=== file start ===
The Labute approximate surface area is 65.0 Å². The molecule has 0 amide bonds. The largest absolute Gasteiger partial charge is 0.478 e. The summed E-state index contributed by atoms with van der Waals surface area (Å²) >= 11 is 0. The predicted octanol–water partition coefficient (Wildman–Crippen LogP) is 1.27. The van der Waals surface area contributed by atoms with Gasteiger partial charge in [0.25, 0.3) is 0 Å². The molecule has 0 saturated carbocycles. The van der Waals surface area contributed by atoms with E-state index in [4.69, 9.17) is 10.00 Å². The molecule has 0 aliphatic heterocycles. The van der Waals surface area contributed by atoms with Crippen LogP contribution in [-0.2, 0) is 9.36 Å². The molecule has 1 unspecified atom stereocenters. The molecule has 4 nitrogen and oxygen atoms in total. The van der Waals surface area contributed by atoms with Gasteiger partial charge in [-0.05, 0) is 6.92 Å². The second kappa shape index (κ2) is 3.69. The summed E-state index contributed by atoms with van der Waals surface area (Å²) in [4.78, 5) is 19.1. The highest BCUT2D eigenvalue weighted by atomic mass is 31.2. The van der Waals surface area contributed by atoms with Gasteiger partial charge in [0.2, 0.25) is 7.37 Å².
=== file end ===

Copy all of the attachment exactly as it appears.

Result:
The Labute approximate surface area is 65.0 Å². The molecule has 0 amide bonds. The largest absolute Gasteiger partial charge is 0.478 e. The summed E-state index contributed by atoms with van der Waals surface area (Å²) >= 11 is 0. The predicted octanol–water partition coefficient (Wildman–Crippen LogP) is 1.27. The van der Waals surface area contributed by atoms with Gasteiger partial charge in [0.25, 0.3) is 0 Å². The molecule has 0 saturated carbocycles. The van der Waals surface area contributed by atoms with E-state index in [4.69, 9.17) is 10.00 Å². The molecule has 0 aliphatic heterocycles. The van der Waals surface area contributed by atoms with Crippen LogP contribution in [-0.2, 0) is 9.36 Å². The molecule has 1 unspecified atom stereocenters. The molecule has 4 nitrogen and oxygen atoms in total. The van der Waals surface area contributed by atoms with Gasteiger partial charge in [-0.05, 0) is 6.92 Å². The second kappa shape index (κ2) is 3.69. The summed E-state index contributed by atoms with van der Waals surface area (Å²) in [4.78, 5) is 19.1. The highest BCUT2D eigenvalue weighted by atomic mass is 31.2. The van der Waals surface area contributed by atoms with Gasteiger partial charge in [0.2, 0.25) is 7.37 Å².